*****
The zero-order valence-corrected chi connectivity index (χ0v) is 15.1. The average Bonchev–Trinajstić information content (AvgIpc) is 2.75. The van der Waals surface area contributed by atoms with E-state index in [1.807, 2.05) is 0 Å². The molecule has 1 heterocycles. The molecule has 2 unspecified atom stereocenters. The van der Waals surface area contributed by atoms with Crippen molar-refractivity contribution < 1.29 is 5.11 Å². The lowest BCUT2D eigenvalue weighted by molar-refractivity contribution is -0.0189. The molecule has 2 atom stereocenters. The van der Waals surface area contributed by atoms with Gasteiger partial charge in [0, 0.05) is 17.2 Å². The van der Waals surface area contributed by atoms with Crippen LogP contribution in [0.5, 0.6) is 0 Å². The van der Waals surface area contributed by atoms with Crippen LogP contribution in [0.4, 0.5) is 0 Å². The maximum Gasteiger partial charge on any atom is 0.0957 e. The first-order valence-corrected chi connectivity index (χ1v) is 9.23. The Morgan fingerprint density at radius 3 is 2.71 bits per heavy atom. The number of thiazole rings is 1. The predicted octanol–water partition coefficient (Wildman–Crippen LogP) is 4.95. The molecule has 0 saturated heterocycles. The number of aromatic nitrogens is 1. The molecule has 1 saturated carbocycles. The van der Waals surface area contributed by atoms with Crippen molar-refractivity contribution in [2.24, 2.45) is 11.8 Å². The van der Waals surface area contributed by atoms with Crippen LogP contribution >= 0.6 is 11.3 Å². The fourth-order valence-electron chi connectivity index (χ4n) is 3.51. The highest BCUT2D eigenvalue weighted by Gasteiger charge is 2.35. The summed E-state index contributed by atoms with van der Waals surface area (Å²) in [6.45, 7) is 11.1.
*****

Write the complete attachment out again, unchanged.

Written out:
The zero-order valence-corrected chi connectivity index (χ0v) is 15.1. The average Bonchev–Trinajstić information content (AvgIpc) is 2.75. The van der Waals surface area contributed by atoms with E-state index in [1.807, 2.05) is 0 Å². The molecule has 1 heterocycles. The molecule has 2 unspecified atom stereocenters. The van der Waals surface area contributed by atoms with Crippen molar-refractivity contribution < 1.29 is 5.11 Å². The lowest BCUT2D eigenvalue weighted by molar-refractivity contribution is -0.0189. The molecule has 2 atom stereocenters. The van der Waals surface area contributed by atoms with Gasteiger partial charge in [0, 0.05) is 17.2 Å². The van der Waals surface area contributed by atoms with Crippen LogP contribution in [0.5, 0.6) is 0 Å². The van der Waals surface area contributed by atoms with Crippen LogP contribution in [0.4, 0.5) is 0 Å². The maximum Gasteiger partial charge on any atom is 0.0957 e. The first-order valence-corrected chi connectivity index (χ1v) is 9.23. The Morgan fingerprint density at radius 3 is 2.71 bits per heavy atom. The number of thiazole rings is 1. The predicted octanol–water partition coefficient (Wildman–Crippen LogP) is 4.95. The molecule has 0 saturated heterocycles. The number of aromatic nitrogens is 1. The molecule has 1 saturated carbocycles. The van der Waals surface area contributed by atoms with Crippen molar-refractivity contribution in [2.24, 2.45) is 11.8 Å². The van der Waals surface area contributed by atoms with Crippen LogP contribution >= 0.6 is 11.3 Å². The fourth-order valence-electron chi connectivity index (χ4n) is 3.51. The highest BCUT2D eigenvalue weighted by Gasteiger charge is 2.35. The summed E-state index contributed by atoms with van der Waals surface area (Å²) in [6.45, 7) is 11.1.